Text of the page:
Saudi-backed takeover of Newcastle imminent after 18-month wrangle
A Saudi Arabian-led consortium is close to finally taking over Newcastle United and ending Mike Ashley’s 14-year-old ownership of the club, with a deal expected to be approved imminently.
Some sources have suggested the £300m takeover could even be completed within the next 24 hours – although others are more cautious – with Amanda Staveley, the British businesswoman, likely to be the face of the deal on an interim basis before being moved aside.
The development follows the news that Saudi Arabia has lifted its four-year ban on beIN Sports to allow Premier League, Uefa and Fifa matches to be broadcast legally again – as well as also promising to close pirate websites operating in the country.
It is also understood that Saudi Arabia is in active discussions over beIN’s claims for damages totalling more than $1bn due to piracy.
However the Guardian understands that the resolution of the piracy issue has not been a key factor in putting the deal back on the table, which was first proposed in March 2020.
Rather it has been about the Saudi-backed Public Investment Fund (PIF) – the state’s sovereign wealth fund overseen by Crown Prince Mohammed bin Salman – providing assurances to the Premier League that the Saudi state would not be involved in the day-to-day running of Newcastle.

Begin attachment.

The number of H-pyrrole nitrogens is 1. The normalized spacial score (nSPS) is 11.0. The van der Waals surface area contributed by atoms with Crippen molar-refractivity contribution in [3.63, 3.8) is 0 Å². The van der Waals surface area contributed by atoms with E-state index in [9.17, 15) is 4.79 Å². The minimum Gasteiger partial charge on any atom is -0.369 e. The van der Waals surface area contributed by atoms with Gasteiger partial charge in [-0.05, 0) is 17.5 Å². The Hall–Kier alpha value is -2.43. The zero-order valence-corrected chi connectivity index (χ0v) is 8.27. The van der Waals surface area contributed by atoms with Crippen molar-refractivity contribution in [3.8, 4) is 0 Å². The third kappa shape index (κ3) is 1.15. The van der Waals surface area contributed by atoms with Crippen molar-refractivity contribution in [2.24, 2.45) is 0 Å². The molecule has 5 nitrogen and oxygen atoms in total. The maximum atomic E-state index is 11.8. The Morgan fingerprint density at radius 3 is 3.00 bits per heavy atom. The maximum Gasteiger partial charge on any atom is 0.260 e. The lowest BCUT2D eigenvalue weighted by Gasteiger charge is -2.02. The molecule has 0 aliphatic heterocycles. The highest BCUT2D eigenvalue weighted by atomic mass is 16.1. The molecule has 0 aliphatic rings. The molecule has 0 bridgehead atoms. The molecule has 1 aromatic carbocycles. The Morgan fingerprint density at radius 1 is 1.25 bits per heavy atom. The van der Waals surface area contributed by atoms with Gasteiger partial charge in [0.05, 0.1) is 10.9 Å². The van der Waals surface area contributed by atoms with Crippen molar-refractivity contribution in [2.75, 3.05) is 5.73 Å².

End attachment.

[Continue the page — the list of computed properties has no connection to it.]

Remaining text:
That had been the key stumbling block in the initial deal hitting the rocks in July last year, with the Premier League considering the PIF de facto the Saudi state when it came to passing its Owners’ and Directors’ Test.
That issue has been the subject of a long legal dispute by Ashley, which was expected to be resolved in an arbitration hearing in January, but will now be dropped.
The news of Ashley’s departure will lead to deep joy and relief among long-suffering fans, who believe that he has run the club into the ground during his tenure. The prospect of the club being revitalised by new investors with deep pockets is now close to being a reality.
However there is likely to be a strong backlash from human rights groups, such as Amnesty International, who have long warned that the regime is trying to “sportswash” its reputation.
Amnesty has also warned that civil society has also been silenced in Saudi Arabia with “anyone critical of the regime has been exiled, arrested, or threatened.”
The United States intelligence department has also named Prince Mohammed as having approved the murder of the journalist, Jamal Khashoggi, at Saudi Arabia’s Turkish embassy in October 2018.
The Saudi consortium will own 80% of the club, with 10% going to the property developers Simon and David Reuben and the remaining 10% going to Staveley’s PCP Capital Partners.